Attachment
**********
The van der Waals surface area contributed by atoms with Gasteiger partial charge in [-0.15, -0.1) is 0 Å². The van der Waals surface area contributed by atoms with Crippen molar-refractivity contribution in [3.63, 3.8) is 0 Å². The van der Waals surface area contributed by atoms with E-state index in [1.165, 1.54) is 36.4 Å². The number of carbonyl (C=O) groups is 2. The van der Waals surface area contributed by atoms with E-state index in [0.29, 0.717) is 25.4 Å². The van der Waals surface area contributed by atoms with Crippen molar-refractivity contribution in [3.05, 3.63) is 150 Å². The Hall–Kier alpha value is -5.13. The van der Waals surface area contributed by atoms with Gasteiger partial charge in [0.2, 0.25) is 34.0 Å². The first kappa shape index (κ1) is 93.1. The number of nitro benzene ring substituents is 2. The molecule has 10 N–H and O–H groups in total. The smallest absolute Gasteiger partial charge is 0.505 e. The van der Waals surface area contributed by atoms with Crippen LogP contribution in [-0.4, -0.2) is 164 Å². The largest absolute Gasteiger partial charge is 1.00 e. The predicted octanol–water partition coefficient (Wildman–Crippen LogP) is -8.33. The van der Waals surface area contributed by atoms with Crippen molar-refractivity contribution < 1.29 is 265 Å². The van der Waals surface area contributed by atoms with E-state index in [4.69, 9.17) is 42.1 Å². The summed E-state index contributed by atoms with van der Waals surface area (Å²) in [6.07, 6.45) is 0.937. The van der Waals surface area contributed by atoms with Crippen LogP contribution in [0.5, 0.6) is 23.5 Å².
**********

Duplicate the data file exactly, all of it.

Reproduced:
The van der Waals surface area contributed by atoms with Gasteiger partial charge in [-0.15, -0.1) is 0 Å². The van der Waals surface area contributed by atoms with Crippen molar-refractivity contribution in [3.63, 3.8) is 0 Å². The van der Waals surface area contributed by atoms with E-state index in [1.165, 1.54) is 36.4 Å². The number of carbonyl (C=O) groups is 2. The van der Waals surface area contributed by atoms with E-state index in [0.29, 0.717) is 25.4 Å². The van der Waals surface area contributed by atoms with Crippen molar-refractivity contribution in [3.05, 3.63) is 150 Å². The Hall–Kier alpha value is -5.13. The van der Waals surface area contributed by atoms with Gasteiger partial charge in [0.2, 0.25) is 34.0 Å². The first kappa shape index (κ1) is 93.1. The number of nitro benzene ring substituents is 2. The molecule has 10 N–H and O–H groups in total. The smallest absolute Gasteiger partial charge is 0.505 e. The van der Waals surface area contributed by atoms with Crippen LogP contribution in [-0.4, -0.2) is 164 Å². The largest absolute Gasteiger partial charge is 1.00 e. The predicted octanol–water partition coefficient (Wildman–Crippen LogP) is -8.33. The van der Waals surface area contributed by atoms with Crippen molar-refractivity contribution < 1.29 is 265 Å². The van der Waals surface area contributed by atoms with E-state index in [4.69, 9.17) is 42.1 Å². The summed E-state index contributed by atoms with van der Waals surface area (Å²) in [6.07, 6.45) is 0.937. The van der Waals surface area contributed by atoms with Crippen LogP contribution in [0.5, 0.6) is 23.5 Å².